Here’s a nice thought: we’re all going to die. And when that happens, I think we can agree that the majority of things you did and thoughts you thought will be rendered irrelevant.
And even though running around with your mortality top of mind when there’s laundry to do seems ridiculous, it’s important to think about once in a while. If we don’t acknowledge our own mortality then we run the risk of having boring lacklustre lives.
I’m talking about never doing anything.
I’m talking about only watching TV.
I’m talking about this quote I love from Rachel Hollis: “Every year you close a new chapter in your story. Please don’t write the same one 75 times and call it a life.”
Your legacy is a paradox
Even if you set an intention around it, at the end of the day (literally), it’s not for you. It’s for other people. The ones you leave behind.
My great-grandfather was a pharmacist, entrepreneur and overall hustler in Toronto at the turn of the last century. He got sh*t done. Did he focus on his legacy? I don’t know, because I never knew him, and even if our lifetimes had overlapped, pretty sure that’s not a discussion we would have had because (1) I would have been an infant and (2) we are WASPs who generally take decades to warm up to having a conversation with that level of personal truth.
However. I DO know a few things about this man, and I DO have a little insight into how some family members view his legacy:
- Inspirational entrepreneur. Carve a path and go for it.
- Take risks, and run with all your ideas.
- Keep on developing. Because we know he was constantly developing himself and that was part of his success.
- Warning: live your life while you have it – because he died in his fifties.
- Love hard. Because his love letters to his wife are witty and utterly adoring.
Same man, different legacies. And honestly, I’d love for him to see that list. Because maybe it would surprise him, and maybe those would be his five intentions for his life. We’ll never know.
Your legacy at work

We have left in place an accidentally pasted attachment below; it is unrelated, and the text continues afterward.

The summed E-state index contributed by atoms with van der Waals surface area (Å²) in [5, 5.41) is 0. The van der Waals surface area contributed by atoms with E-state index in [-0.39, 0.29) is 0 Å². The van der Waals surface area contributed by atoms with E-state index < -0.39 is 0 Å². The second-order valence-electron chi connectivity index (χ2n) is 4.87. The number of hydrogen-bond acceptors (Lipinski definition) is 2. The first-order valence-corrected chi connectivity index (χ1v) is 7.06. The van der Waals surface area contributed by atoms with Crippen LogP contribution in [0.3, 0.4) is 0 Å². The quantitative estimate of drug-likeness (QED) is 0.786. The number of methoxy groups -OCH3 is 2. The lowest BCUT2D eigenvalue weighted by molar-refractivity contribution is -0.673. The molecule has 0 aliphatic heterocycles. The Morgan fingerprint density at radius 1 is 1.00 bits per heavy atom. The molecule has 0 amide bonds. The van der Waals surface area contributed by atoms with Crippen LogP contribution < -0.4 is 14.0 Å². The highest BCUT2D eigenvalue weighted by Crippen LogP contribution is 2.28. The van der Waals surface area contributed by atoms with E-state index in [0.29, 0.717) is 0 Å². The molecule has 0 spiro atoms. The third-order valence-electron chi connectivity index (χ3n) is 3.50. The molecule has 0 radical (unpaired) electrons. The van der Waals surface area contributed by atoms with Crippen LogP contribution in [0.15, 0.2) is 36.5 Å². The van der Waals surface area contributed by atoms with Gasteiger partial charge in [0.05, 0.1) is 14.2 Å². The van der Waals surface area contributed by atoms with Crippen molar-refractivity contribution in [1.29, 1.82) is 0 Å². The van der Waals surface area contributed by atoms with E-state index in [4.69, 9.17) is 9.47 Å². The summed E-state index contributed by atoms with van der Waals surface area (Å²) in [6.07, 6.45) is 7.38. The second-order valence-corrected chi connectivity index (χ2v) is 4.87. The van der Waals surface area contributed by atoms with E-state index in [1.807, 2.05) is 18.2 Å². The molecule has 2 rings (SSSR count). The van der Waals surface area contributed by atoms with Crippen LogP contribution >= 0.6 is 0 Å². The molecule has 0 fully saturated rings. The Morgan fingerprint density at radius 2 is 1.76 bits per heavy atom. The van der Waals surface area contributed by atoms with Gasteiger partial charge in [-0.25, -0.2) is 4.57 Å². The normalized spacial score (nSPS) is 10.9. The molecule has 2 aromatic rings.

Our culture doesn’t emphasize legacy in our work. Big, hierarchical organizations don’t lend themselves to it. We concentrate decision making authority at the very top. We are told to believe that real decision makers – and high-impact legacy-leavers – are few.
It’s far from perfect. But even if you’re in a workplace like that, you can still think about the legacy your’e leaving. And maybe it’s not the legacy you leave after your life ends, but the legacy you leave when you move on from that job. Maybe it’s the kind of person you were, and how you made others feel at work. Maybe it’s the projects you worked on, and how you left everything better than when you found it.
Yes, work is a catalyst. It’s changing you. And also, you have the ability to change IT.
Of course, your work doesn’t have to be your legacy
It’s not the only vehicle, far from it. Your legacy can be about the children you raised or the hours you volunteered or the way you left people feeling or your philanthropy or your garden or paintings or birdhouses. Your work doesn’t have to be your legacy.
But imagine if it was…
Imagine if your work was part of your legacy? Imagine if you took one third of your waking life and you found an organization or cause to roll it into it in a way that felt good? And you liked how it was shaping you into a better stronger more resilient more authentic version of yourself? And then you turned around after the whole thing and said “wow. I love what I did here. I really made a contribution. I’m proud of this legacy.”
You can do that
People do that. You can do that.
So, to the person who’s wondering and optimistic and maybe even idealistic and also resourceful and passionate and driven and willing to learn: YOU CAN DO THAT.
This is why we ask “What is work?” Because what work CAN be, in its best and highest iteration, is SERIOUSLY SO GOOD.
If you are called to leave a legacy (and you know if you are!!!), you can do that. Please, please, just decide to start.
If this gets you going, I have something for you! I work with clients who want careers aligned with WHO THEY ARE, and to do that they need to understand their values. If that’s you too, take the first step and get my free values worksheet HERE.